Thursday, 2 March 2017


Sarva Shiksha Abhiyan visualizes Block Resource Centres/Urban Resource Centres/Cluster
Resource Centres to provide academic support to schools on a continuous basis through teacher
training, monthly meetings for academic consultations, etc. These sub-district academic support
institutions are expected to work in close collaboration with DIETs to render support to schools to
improve the quality of elementary education.
Several studies, including an independent study commissioned by MHRD to ascertain the effectiveness
of BRCs and CRCs in discharging their designated functions and responsibilities have observed that
these institutions are by and large working sub-optimally and have limited or no impact in improving
academic performance in primary and upper primary schools. The expected duties and responsibilities
of the functionaries are based on the overall framework of implementation, There are however wide
variations in the frequency of school visits on account of the administrative activities with the BEO
and other officials at block/district levels, vast geographical area of operation without adequate
transport facility, large coverage of schools and other institutions in the block. This has resulted in
poor monitoring and supervision, especially in areas of teacher training and on-site-support. Further,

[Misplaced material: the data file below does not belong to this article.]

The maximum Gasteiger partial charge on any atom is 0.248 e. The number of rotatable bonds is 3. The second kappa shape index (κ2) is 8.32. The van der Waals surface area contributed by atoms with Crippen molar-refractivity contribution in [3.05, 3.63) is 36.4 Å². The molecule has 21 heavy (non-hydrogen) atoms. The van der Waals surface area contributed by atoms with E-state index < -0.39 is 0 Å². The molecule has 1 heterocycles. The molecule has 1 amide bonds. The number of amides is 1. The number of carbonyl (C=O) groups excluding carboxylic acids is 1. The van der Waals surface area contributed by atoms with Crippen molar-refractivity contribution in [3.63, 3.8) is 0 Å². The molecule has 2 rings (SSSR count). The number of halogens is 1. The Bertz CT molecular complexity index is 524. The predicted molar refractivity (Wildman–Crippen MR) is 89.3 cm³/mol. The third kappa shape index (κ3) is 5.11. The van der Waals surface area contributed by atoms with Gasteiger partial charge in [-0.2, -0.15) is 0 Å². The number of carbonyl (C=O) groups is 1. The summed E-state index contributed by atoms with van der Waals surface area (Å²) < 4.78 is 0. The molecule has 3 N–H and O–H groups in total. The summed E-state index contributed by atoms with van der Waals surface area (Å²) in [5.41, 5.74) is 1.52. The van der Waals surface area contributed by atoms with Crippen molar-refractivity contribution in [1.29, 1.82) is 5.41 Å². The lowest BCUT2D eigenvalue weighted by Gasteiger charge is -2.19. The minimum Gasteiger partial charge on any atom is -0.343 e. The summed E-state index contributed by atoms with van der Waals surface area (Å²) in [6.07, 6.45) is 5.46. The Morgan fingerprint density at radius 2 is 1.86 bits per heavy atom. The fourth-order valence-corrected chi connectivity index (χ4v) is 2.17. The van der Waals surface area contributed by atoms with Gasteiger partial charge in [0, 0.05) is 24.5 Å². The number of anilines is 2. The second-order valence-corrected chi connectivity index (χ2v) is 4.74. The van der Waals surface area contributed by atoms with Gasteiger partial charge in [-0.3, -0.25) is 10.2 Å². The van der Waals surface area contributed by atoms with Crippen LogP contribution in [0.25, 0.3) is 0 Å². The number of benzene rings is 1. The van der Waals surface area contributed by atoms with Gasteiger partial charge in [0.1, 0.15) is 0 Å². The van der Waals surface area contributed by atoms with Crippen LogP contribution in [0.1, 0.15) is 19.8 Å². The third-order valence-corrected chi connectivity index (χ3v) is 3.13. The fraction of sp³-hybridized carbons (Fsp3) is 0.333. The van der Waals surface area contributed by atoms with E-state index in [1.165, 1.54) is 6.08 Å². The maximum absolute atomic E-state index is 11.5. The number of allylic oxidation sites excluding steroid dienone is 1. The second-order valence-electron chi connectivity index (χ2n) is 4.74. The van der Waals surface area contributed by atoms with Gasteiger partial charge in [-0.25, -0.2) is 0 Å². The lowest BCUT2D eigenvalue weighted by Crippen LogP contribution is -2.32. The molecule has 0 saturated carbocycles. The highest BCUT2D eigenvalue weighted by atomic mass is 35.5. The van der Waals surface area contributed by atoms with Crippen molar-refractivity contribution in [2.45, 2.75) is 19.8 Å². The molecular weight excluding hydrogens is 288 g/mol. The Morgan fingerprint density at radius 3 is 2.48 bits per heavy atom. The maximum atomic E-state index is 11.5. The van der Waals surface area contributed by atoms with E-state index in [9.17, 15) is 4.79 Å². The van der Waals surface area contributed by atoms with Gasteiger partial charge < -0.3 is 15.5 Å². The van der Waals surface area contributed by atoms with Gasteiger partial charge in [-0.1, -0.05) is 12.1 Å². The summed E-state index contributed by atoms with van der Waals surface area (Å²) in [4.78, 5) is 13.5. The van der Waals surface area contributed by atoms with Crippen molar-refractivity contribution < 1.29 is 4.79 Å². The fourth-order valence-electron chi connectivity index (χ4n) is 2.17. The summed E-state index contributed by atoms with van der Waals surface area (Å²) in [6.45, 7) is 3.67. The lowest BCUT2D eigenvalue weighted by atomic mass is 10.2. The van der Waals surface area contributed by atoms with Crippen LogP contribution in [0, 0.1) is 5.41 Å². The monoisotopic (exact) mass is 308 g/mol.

the centres themselves lack infrastructure and resources.
Towards this, it was felt that a set of operational guidelines may support the states to strengthen these
resource centres. A Committee with the following members was proposed:
Smt. Neelam Rao, Director (EE-II) – Chairperson
Dr. Padma Sarangapani, Professor, Tata Institute of Social Sciences, Mumbai
Mr. Gajanan Patil, Principal DIET, Ahmednagar, Maharashtra
Ms. B. H. Girija, Programme Officer, SSA, Karnataka
Mr. Valand, State Coordinator for Teacher’s Training, SSA, Gujarat
Mr. Tilakraj, District Coordinator for Teacher’s Training DIET, Mandi, Himachal Pradesh
Mr. Ajay Kumar Singh, Chief Consultant, TSG – Convener
The Terms of Reference for the Committee were:
(a) Develop indicative guidelines for strengthening of Block and Cluster Resource Centres guidelines.
These will cover the following:
i. Objective and scope of work of such resource centres.
ii. Location, coverage and geographical area and process of setting up of resource centres.
iii. Manpower required at resource centres – their roles, job profiles, qualifications and selection
iv. Professional development and training needs of block/cluster resource coordinators, particularly
in the context of BRC/CRC providing training and on site academic support to teachers.
v. Strengthening MIS for skills for teacher professional development at block/cluster level and its
forward linkages.
vi. Building sub district level resource network by forging linkages with resource persons,
civil society and community.
vii. Infrastructure and facilities that should be available in the resource centre.
viii. Augmenting current set of resources – making choices on civil works, utilization of
current spaces.
ix. Providing academic and administrative support to resource centres through DIETs.
x. Development of Key Resource Person at District/State Block Level for providing academic
support to BRC/CRC – strategies and approaches.
The CRP and BRP job profiles in all states are
ambitious lists of expectations. Overall there seems
to be either a lack of vision or too many expectations
and aims for these institutions to achieve. In many
states a high degree of ad-hocism pervades their
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